Preparing for special needs in an emergency
The Texas A&M AgriLife Extension Service is supporting National Preparedness Month efforts, and an AgriLife Extension expert is offering tips for Texans to help them get ready for and recover from a disaster or emergency.
“FEMA has designated September as National Preparedness Month and this year’s theme is ‘Be Disaster Aware, Take Action to Prepare,’” said Joyce Cavanagh, a family development and resource management specialist in College Station.
Cavanagh said she hopes Texans will take this opportunity to take practical action toward protecting themselves. In particular, she noted the importance of preparing a disaster plan that includes specific needs, such as caring for children, disabled individuals, older adults and pets.
The Texas Extension Disaster Education Network, or Texas EDEN, http://texashelp.tamu.edu has information and materials on specific disasters, plus tips on disaster preparation and recovery, she said.
Cavanagh said one of the best things Texans can do is map out a family evacuation plan ahead of time and practice it.
“It’s important to create a plan that fits your family’s needs,” she said. “All family members need to know how to respond to severe weather or any disaster that could occur in your area. You will need to consider escape routes, family communication, utility shut-off and safety, insurance and vital records. You will also want to consider any special needs that might occur, especially if it becomes necessary for you to relocate due to a disaster or emergency.”
Cavanagh said such a plan should include establishing escape routes from a house or apartment, drawing up a floor plan showing the escape routes, making sure that all family members understand how to escape and are included in the practice session.
“Be sure to select a site outside the home for everyone to meet after they’ve left the house,” she said. “Draw a map that shows all the streets and their names and be sure to address how family will contact one another if separated. Prepare a contact card for each family member and have everyone keep a copy of it in a wallet, purse or backpack for easy reference.”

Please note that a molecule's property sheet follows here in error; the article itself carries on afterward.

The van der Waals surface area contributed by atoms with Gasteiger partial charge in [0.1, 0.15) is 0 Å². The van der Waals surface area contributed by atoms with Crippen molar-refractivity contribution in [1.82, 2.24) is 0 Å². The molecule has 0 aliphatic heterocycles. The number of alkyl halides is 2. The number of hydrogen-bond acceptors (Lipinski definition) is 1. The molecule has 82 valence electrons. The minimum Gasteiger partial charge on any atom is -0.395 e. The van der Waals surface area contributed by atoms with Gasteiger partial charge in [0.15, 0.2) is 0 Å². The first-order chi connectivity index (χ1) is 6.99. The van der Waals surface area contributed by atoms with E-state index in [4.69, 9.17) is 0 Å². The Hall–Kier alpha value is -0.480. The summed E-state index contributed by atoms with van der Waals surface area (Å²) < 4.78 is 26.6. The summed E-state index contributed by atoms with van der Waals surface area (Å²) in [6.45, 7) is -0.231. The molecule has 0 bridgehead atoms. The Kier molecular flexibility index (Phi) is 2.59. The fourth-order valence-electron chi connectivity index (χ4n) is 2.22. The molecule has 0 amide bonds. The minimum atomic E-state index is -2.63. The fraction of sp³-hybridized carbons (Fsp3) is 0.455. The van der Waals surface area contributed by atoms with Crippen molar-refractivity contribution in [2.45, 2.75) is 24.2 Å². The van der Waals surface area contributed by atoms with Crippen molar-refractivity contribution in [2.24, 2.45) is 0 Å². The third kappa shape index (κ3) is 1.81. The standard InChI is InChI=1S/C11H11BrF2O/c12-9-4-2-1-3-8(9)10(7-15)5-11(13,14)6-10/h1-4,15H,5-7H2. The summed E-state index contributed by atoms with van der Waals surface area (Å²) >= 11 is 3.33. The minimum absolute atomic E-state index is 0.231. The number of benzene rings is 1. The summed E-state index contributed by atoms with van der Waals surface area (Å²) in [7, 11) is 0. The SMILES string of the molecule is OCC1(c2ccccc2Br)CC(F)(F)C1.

She said if a person is injured because of an accident or disaster, he or she may be unable to speak with emergency medical personnel. As a result, emergency responders often turn to a victim’s cell phone for clues to identity and emergency contacts.
“Because disabled, elderly, unhealthy or non-English-speaking people have special needs, you must take additional steps to protect them,” Cavanagh said.
She said the Federal Emergency Management Agency has identified some ways by which people can address special needs during a disaster or emergency, including:
– Making arrangements to text or email warnings to any hearing-impaired individuals in your family or neighborhood.
– Arranging for any special assistance needed to get mobility impaired individuals into vehicles and shelters.
– Offering to help single working parents with planning and practice for a disaster or emergency.
– Helping people who don’t speak English contact community groups that may assist in keeping them informed.
– Identifying family members and neighbors without vehicles and making arrangements to transport them.
– Noting any special dietary or medical needs for individuals and making sure needed food and medicine are included in an emergency kit.
“People with medical conditions should also consult with their physician or pharmacist about how and for how long they might store extra medication in the event of an emergency,” Cavanagh added.
She noted that special assistance may be available in some areas and recommended calling 211. If 211 is not available in your area, call the local emergency management office or fire department to ask about any special assistance programs.
Cavanagh added that family members should know how to administer first aid and CPR, as well as know how to use a fire extinguisher. For training courses, go to http://www.redcross.org.
“If you must evacuate your home, also remember emergency shelters may not accept pets. If they do have pet shelter facilities available, you generally must supply a crate and show vaccination history; include this information in your emergency supply kit.” she said. “And most animal shelters accommodate lost and stray pet disaster victims first, so they probably won’t be able to take your pets if the emergency shelter cannot accommodate them.”
She said a disaster plan should include how to care for pets, including identifying hotels or motels that accept pets or would waive a “no pets” policy in an emergency, listing phone numbers and addresses of veterinarian offices and pet-boarding facilities, coordinating with friends outside the area to care for the pets and preparing an emergency pet supply kit.
Additional materials are available at the AgriLife Bookstore website, http://agrilifebookstore.org, and information on current topics can be found by connecting with Texas EDEN on Facebook at http://www.facebook.com/